Held in March at the state capital of Jaipur, the Elephant Festival is a pre-Holi bash that’s as colorful as it comes! The camel may be the most visible symbol of Rajasthan, but when it comes to Rajput royalty, the elephant wins hands down. So, the elephant it is — and that too in a daylong event (organized by the RTDC), which is held at the Chaugan stadium in Jaipur and attracts thousands of eager tourists. The festival starts with a procession of folk musicians and dancers, with richly caparisoned elephants marching along behind. This is followed by a ‘best decorated elephant’ competition, games of elephant polo, elephant races, a special ‘elephant decoration’ exhibition, and a tug-of-war between humans and an elephant. No prizes for guessing who wins! The festivities end with performances of folk dances; with a liberal splashing of Holi colours on all and sundry, and a spectacular display of fireworks.
Gangaur Festival in Rajasthan
One of Rajasthan’s most popular festivals, the spring festival of Gangaur (in April) is dedicated to the goddess of abundance, Gauri (Parvati). Gangaur is a largely female-centric festival, in that, most of the festivities and pujas are conducted by women. The fortnight leading up to Gangaur is marked by fasting and daily pujas, and on the day of the festival itself, a bejeweled and beautifully clothed idol of Gauri is the centerpiece of an elaborate procession. Gangaur is at its best in Udaipur (where a boat procession is held on the Pichola Lake), Jaipur, Jodhpur, Bikaner, Jaisalmer and Nathdwara. The Girasia tribals of the Sirohi-Mt Abu region celebrate Gangaur over more than a month, during which devotees carry decorated idols of Gauri from village to village, finally returning to their own village. During this period, single men and women of the tribe choose their mates and elope — a Gangaur custom that has prevailed through the ages.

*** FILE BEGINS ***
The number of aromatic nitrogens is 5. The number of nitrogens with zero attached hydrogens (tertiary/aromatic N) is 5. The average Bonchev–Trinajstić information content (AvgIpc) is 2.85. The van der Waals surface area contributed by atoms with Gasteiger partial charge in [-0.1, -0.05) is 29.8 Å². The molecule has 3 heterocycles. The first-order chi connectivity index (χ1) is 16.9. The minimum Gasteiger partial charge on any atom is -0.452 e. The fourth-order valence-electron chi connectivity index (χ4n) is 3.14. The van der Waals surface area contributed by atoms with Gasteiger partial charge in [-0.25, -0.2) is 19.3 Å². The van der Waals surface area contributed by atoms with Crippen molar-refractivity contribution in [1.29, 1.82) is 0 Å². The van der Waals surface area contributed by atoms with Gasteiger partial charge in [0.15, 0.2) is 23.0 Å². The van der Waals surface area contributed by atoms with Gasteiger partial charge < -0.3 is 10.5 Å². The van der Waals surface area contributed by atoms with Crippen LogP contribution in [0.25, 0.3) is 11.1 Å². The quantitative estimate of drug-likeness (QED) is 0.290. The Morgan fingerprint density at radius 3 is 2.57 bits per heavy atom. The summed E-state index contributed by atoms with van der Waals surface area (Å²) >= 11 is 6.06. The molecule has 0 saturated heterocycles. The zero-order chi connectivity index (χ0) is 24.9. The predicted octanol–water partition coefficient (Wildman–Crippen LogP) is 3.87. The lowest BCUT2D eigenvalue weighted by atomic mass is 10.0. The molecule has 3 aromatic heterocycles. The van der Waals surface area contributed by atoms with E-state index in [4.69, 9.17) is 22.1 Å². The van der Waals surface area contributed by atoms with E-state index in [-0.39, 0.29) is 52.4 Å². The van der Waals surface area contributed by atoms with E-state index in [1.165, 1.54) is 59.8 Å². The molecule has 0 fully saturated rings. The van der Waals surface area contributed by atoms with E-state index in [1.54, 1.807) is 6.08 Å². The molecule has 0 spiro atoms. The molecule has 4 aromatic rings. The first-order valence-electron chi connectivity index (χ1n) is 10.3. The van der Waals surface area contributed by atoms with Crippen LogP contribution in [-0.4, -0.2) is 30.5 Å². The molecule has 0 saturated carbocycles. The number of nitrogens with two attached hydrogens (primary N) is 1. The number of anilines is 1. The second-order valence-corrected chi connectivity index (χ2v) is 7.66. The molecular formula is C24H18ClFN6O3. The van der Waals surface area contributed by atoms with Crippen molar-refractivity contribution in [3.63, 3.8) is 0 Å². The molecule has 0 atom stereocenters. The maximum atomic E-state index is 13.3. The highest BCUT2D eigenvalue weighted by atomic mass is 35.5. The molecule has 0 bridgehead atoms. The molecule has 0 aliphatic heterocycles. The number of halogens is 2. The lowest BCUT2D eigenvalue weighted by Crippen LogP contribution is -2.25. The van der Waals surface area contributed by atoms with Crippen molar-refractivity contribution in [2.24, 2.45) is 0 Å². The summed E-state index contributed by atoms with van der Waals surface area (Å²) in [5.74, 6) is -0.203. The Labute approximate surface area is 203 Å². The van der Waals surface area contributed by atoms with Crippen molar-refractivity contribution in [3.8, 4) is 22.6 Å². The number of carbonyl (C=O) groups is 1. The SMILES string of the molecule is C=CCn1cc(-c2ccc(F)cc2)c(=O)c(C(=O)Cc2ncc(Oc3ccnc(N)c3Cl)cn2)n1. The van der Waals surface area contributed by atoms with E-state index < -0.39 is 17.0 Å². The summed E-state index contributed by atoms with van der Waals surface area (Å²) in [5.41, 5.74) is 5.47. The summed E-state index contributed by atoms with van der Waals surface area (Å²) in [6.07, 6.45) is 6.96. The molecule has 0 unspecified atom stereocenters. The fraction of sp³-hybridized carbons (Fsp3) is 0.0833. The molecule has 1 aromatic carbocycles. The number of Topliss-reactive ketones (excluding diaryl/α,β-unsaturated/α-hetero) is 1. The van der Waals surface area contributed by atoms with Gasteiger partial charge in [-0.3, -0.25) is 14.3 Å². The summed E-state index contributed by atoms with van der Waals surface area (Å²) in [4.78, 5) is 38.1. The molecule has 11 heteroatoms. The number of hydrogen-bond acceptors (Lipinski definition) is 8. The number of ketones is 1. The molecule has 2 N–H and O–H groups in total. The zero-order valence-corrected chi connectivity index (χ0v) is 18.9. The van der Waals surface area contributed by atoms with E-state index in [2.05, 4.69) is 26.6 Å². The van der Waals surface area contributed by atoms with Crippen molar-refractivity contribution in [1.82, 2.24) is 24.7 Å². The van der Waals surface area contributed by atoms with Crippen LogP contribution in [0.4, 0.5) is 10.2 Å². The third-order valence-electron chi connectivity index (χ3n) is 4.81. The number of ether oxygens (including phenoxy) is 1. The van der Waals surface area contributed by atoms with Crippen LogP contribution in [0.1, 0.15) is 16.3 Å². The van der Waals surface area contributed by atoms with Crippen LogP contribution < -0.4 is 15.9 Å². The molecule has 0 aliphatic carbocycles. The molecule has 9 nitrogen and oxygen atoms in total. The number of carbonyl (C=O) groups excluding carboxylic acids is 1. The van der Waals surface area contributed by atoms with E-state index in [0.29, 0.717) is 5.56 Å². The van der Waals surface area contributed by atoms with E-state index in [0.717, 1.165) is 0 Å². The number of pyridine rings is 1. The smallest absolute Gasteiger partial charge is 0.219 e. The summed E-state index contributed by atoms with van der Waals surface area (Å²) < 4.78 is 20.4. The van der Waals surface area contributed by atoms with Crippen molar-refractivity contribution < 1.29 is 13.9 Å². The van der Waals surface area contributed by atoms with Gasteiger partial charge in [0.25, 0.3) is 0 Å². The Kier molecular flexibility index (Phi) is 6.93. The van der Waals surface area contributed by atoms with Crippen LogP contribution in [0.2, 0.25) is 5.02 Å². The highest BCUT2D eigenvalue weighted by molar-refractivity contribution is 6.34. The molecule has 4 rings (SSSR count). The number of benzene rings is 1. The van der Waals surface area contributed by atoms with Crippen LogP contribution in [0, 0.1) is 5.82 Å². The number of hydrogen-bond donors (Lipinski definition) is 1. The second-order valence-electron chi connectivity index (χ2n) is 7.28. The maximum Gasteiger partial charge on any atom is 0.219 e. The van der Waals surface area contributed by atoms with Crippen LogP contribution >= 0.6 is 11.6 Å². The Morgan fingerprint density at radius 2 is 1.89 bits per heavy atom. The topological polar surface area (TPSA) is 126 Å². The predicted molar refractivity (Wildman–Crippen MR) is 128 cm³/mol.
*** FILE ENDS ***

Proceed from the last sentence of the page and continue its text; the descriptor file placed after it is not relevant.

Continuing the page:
Mewar Festival in Rajasthan
Another of Rajasthan’s must-see festivals, the annual Mewar Festival is held at the former capital of Mewar, Udaipur. The Lake City’s beauty and its colourful cultural heritage form the basis for this exuberant festival, which is held in March or April to welcome spring. The Mewar Festival coincides with the traditional festival of Gangaur, and adds on more colour to it, in the form of folk songs, dances, fireworks, Gangaur processions and special concerts of devotional music.
Mount Abu Summer Festival
Possibly the only major festival of Rajasthan that is held during the summer months, the Mount Abu Summer Festival is a three-day event held in June. Folk dances, folk and classical music and a scintillating, sparkling whirligig of sounds, sights and colours characterize the festival, which begins with the singing of a traditional ballad, followed by performances of tribal dances, especially those of the Garasia tribals. Among the other highlights of the festival are a series of folk art performances, a boat race on the Nakki Lake, and a fabulous display of fireworks at night. In addition, there’s a highly entertaining evening concert of qawwaiis, which is extremely popular with those who come to attend the festival.
Teej Festival in Rajasthan